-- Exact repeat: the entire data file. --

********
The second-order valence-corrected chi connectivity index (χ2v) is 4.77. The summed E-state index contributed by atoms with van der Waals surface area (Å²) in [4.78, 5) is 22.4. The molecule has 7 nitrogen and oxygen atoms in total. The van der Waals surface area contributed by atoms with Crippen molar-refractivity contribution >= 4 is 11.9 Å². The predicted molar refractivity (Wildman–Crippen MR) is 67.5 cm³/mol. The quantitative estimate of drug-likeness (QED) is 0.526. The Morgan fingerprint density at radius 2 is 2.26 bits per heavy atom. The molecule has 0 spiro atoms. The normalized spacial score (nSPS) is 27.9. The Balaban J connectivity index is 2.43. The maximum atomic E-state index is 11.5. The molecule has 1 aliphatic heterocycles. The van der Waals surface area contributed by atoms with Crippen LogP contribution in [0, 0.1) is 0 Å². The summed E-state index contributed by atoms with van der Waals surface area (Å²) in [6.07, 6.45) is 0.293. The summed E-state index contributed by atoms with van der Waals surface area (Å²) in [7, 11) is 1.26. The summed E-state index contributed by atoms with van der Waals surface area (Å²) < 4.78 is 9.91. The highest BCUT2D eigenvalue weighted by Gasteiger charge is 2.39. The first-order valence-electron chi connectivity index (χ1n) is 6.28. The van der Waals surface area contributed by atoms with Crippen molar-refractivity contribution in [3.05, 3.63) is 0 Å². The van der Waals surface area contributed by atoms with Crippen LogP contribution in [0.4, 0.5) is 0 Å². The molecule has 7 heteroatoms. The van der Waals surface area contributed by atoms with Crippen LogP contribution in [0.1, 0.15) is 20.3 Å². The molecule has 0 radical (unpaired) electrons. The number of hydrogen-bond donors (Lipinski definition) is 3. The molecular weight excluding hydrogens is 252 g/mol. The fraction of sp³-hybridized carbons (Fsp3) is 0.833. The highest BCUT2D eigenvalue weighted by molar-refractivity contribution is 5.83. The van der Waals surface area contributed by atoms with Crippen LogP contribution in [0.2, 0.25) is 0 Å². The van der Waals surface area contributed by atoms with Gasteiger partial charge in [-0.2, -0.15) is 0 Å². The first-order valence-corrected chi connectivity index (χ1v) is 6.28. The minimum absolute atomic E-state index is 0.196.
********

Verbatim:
The second-order valence-corrected chi connectivity index (χ2v) is 4.77. The summed E-state index contributed by atoms with van der Waals surface area (Å²) in [4.78, 5) is 22.4. The molecule has 7 nitrogen and oxygen atoms in total. The van der Waals surface area contributed by atoms with Crippen molar-refractivity contribution >= 4 is 11.9 Å². The predicted molar refractivity (Wildman–Crippen MR) is 67.5 cm³/mol. The quantitative estimate of drug-likeness (QED) is 0.526. The Morgan fingerprint density at radius 2 is 2.26 bits per heavy atom. The molecule has 0 spiro atoms. The normalized spacial score (nSPS) is 27.9. The Balaban J connectivity index is 2.43. The maximum atomic E-state index is 11.5. The molecule has 1 aliphatic heterocycles. The van der Waals surface area contributed by atoms with Crippen LogP contribution in [0, 0.1) is 0 Å². The summed E-state index contributed by atoms with van der Waals surface area (Å²) in [6.07, 6.45) is 0.293. The summed E-state index contributed by atoms with van der Waals surface area (Å²) in [7, 11) is 1.26. The summed E-state index contributed by atoms with van der Waals surface area (Å²) < 4.78 is 9.91. The highest BCUT2D eigenvalue weighted by Gasteiger charge is 2.39. The first-order valence-electron chi connectivity index (χ1n) is 6.28. The van der Waals surface area contributed by atoms with Crippen molar-refractivity contribution in [3.05, 3.63) is 0 Å². The van der Waals surface area contributed by atoms with Crippen LogP contribution in [0.4, 0.5) is 0 Å². The molecule has 7 heteroatoms. The van der Waals surface area contributed by atoms with Crippen LogP contribution in [0.1, 0.15) is 20.3 Å². The molecule has 0 radical (unpaired) electrons. The number of hydrogen-bond donors (Lipinski definition) is 3. The molecular weight excluding hydrogens is 252 g/mol. The fraction of sp³-hybridized carbons (Fsp3) is 0.833. The highest BCUT2D eigenvalue weighted by molar-refractivity contribution is 5.83. The van der Waals surface area contributed by atoms with Crippen LogP contribution in [0.2, 0.25) is 0 Å². The van der Waals surface area contributed by atoms with Gasteiger partial charge in [-0.2, -0.15) is 0 Å². The first-order valence-corrected chi connectivity index (χ1v) is 6.28. The minimum absolute atomic E-state index is 0.196.